An Alias By Any Other Name

Generally speaking, an alias can be a problematic thing. In the world of Data Acquisition, Aliasing is equally problematic. As with an alias, aliasing is a bit of a fake, a phony, a confusing situation where the data that you capture is not indicative of the true signal that is being measured.

Data acquisition relies on sampling, or taking a single measurement of a signal, at regular intervals. If the signal is changing more slowly than the sampling rate, an accurate representation of the signal can be represented by the individual measured samples. To be precise, the sampling rate should be at least twice the frequency of the signal that is being measured.

Aliasing occurs when the sampling rate is less than two times the frequency of the signal being measured. The actual signal frequency is mistakenly measured as a lower frequency when the sampling rate is too low. There is no way to identify that the signal being measured is actually an alias frequency.

To prevent aliasing, a traditional DAQ system will employ anti-aliasing filters which will limit the frequency of the signal being measured to less than one-half of the acquisition rate. This method can be effective, but does suffer from some drawbacks, such as:

  • Additional circuitry for the filtering function
  • Fixed filter frequency
  • Multiple filters required for different acquisition rates
  • In multi-channel, scanned systems, each channel requires individual filters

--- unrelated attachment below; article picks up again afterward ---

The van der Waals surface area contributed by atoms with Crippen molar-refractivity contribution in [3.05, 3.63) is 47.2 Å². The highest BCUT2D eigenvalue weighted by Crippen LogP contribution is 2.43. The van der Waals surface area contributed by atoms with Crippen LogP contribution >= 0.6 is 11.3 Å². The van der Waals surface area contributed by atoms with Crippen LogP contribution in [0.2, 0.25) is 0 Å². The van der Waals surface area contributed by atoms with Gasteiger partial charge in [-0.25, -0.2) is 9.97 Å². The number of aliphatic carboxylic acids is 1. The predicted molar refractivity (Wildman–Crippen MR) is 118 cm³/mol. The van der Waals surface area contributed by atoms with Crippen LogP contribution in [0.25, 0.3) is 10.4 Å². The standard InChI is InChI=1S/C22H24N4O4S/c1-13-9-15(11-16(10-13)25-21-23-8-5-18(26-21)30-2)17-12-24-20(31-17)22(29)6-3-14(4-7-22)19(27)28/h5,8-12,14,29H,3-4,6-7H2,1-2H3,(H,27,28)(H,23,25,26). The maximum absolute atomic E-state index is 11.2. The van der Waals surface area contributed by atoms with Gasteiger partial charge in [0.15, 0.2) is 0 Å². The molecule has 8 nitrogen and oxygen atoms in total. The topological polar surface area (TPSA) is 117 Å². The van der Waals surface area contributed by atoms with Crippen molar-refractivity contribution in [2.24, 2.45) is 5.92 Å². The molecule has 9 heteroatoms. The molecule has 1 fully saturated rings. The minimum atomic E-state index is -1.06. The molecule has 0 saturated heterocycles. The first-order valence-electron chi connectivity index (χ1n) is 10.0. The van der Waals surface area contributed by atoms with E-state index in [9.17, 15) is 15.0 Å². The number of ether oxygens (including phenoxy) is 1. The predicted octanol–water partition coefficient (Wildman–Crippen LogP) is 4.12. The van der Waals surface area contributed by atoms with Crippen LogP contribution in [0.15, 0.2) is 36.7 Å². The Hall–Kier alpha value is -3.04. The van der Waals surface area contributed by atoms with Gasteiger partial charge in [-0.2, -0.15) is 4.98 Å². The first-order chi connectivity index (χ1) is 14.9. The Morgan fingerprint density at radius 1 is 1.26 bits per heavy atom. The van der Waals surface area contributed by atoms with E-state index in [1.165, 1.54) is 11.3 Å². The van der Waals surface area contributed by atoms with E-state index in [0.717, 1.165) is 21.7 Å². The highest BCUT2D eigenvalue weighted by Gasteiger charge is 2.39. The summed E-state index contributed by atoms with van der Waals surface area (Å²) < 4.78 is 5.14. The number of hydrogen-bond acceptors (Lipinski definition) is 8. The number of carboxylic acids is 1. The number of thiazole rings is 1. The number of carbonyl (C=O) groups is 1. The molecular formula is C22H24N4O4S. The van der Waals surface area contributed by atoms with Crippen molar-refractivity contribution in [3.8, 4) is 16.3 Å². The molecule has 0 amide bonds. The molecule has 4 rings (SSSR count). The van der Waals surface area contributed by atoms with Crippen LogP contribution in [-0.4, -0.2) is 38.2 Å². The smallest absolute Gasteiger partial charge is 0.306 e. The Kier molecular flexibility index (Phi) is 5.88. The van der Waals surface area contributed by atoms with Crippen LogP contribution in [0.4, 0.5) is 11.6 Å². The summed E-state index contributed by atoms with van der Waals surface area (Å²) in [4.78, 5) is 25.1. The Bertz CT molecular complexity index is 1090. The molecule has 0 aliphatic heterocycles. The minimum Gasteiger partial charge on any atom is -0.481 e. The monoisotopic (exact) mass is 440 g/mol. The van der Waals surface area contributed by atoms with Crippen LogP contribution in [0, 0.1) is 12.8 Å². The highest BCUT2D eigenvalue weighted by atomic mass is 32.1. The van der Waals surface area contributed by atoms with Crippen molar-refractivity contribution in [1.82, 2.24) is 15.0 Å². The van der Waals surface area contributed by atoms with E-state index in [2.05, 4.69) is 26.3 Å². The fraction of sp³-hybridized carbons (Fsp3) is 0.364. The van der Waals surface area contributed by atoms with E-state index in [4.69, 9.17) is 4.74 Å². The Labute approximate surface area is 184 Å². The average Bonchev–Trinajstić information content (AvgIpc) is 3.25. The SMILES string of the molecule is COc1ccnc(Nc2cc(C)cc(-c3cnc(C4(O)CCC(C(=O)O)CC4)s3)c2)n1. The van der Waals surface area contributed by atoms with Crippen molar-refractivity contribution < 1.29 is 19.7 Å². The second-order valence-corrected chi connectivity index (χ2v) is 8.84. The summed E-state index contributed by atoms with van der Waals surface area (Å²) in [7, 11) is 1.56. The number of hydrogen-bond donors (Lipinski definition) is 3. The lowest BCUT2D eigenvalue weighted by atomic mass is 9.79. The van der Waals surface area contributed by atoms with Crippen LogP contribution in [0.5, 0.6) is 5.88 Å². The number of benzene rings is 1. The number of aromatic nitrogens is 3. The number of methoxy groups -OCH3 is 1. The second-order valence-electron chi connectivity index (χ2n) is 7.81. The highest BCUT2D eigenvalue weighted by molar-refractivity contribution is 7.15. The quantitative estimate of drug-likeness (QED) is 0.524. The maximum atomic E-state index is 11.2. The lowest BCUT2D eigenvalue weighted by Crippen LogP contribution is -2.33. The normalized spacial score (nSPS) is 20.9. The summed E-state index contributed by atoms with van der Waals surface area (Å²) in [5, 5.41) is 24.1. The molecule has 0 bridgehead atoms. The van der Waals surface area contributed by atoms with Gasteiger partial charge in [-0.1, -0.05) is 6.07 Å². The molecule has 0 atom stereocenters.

One of the key principals of OpenDAQ is to employ hardware that is as simple as possible. To that end, OpenDAQ utilizes one analog to digital converter per channel. And, to address the aliasing problem, the analog to digital converters utilize over-sampling to perform digital filtering. This ensures that aliasing can’t occur. More importantly, the additional circuitry required to performing anti-aliasing is not required.

What is not apparent in this discussion thus far, is that acquiring samples at varying sample rates requires anti-aliasing filters with different filter frequencies. If one were to need to acquire data at different rates, some sort of programmable filter would be required for each channel in a data acquisition system.

The OpenDAQ approach ensures that there is no need for complex filtering systems. This keeps the circuitry simple and clean. The over-sampling nature of the analog to digital converters means that the filter automatically adjusts to the sampling rate. Any sampling rate is supported and is guaranteed to filter out signals that could alias.

In addition to the benefits of simple circuitry and automatic filtering based on sample rate, this approach also ensures that each channel in the DAQ system is sampled at the same time. In a scanned DAQ system, where there is only a single analog to digital converter, sample and hold amplifiers must be used to capture the signal on all of the channels, then hold it temporarily while each channel is scanned separately by the single analog to digital filter. Using an analog to digital converter for each channel eliminates the need to use the sample and hold circuitry to allow for simultaneous capture and acquisition of all channels in the DAQ system.

The OpenDAQ approach to analog to digital capture and conversion keeps the circuitry simple, and also ensures that all channels in the DAQ system are sampled simultaneously. The added costs involved in using a single analog to digital converter per channel are mostly offset by eliminating programmable anti-aliasing filters on each channel. And when considering the costs to implement simultaneous sample and hold circuitry, individual analog to digital converters per channel are actually a cost-effective solution to many problems that need to be considered in data acquisition systems.

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